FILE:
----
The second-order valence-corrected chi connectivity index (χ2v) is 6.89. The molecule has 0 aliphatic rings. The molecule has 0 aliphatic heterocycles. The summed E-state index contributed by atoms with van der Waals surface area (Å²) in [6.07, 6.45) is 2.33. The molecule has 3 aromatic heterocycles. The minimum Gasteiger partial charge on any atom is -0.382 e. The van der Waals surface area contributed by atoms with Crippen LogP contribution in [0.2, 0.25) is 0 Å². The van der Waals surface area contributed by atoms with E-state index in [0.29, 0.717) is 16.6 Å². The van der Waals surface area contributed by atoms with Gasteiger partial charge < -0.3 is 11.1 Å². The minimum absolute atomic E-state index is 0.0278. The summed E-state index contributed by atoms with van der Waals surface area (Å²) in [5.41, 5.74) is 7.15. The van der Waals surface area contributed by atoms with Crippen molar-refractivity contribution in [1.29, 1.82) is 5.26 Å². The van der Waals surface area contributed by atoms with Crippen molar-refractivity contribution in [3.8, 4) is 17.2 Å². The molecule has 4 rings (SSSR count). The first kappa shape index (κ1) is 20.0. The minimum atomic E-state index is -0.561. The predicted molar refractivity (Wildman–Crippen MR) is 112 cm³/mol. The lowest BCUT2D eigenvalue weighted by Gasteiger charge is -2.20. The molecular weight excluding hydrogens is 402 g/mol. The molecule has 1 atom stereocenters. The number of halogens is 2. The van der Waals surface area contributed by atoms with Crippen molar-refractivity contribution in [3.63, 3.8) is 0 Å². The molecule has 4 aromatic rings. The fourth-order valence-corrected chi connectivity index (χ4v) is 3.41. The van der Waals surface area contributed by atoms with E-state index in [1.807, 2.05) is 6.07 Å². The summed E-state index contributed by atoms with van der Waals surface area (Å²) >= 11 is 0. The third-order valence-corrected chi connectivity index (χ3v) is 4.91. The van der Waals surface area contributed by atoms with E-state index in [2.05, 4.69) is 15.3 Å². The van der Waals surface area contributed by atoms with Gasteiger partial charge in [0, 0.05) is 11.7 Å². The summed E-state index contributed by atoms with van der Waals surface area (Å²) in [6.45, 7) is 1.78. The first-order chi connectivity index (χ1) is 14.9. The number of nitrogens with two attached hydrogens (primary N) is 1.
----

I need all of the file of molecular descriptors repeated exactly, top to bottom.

The second-order valence-corrected chi connectivity index (χ2v) is 6.89. The molecule has 0 aliphatic rings. The molecule has 0 aliphatic heterocycles. The summed E-state index contributed by atoms with van der Waals surface area (Å²) in [6.07, 6.45) is 2.33. The molecule has 3 aromatic heterocycles. The minimum Gasteiger partial charge on any atom is -0.382 e. The van der Waals surface area contributed by atoms with Crippen LogP contribution in [0.2, 0.25) is 0 Å². The van der Waals surface area contributed by atoms with E-state index in [0.29, 0.717) is 16.6 Å². The van der Waals surface area contributed by atoms with Gasteiger partial charge < -0.3 is 11.1 Å². The minimum absolute atomic E-state index is 0.0278. The summed E-state index contributed by atoms with van der Waals surface area (Å²) in [5.41, 5.74) is 7.15. The van der Waals surface area contributed by atoms with Crippen molar-refractivity contribution in [1.29, 1.82) is 5.26 Å². The van der Waals surface area contributed by atoms with Crippen molar-refractivity contribution in [3.8, 4) is 17.2 Å². The molecule has 4 rings (SSSR count). The first kappa shape index (κ1) is 20.0. The minimum atomic E-state index is -0.561. The predicted molar refractivity (Wildman–Crippen MR) is 112 cm³/mol. The lowest BCUT2D eigenvalue weighted by Gasteiger charge is -2.20. The molecular weight excluding hydrogens is 402 g/mol. The molecule has 1 atom stereocenters. The number of halogens is 2. The van der Waals surface area contributed by atoms with Crippen molar-refractivity contribution in [3.63, 3.8) is 0 Å². The molecule has 4 aromatic rings. The fourth-order valence-corrected chi connectivity index (χ4v) is 3.41. The van der Waals surface area contributed by atoms with E-state index in [1.807, 2.05) is 6.07 Å². The summed E-state index contributed by atoms with van der Waals surface area (Å²) >= 11 is 0. The third-order valence-corrected chi connectivity index (χ3v) is 4.91. The van der Waals surface area contributed by atoms with E-state index in [2.05, 4.69) is 15.3 Å². The van der Waals surface area contributed by atoms with Gasteiger partial charge in [0, 0.05) is 11.7 Å². The summed E-state index contributed by atoms with van der Waals surface area (Å²) in [6.45, 7) is 1.78. The first-order chi connectivity index (χ1) is 14.9. The number of nitrogens with two attached hydrogens (primary N) is 1.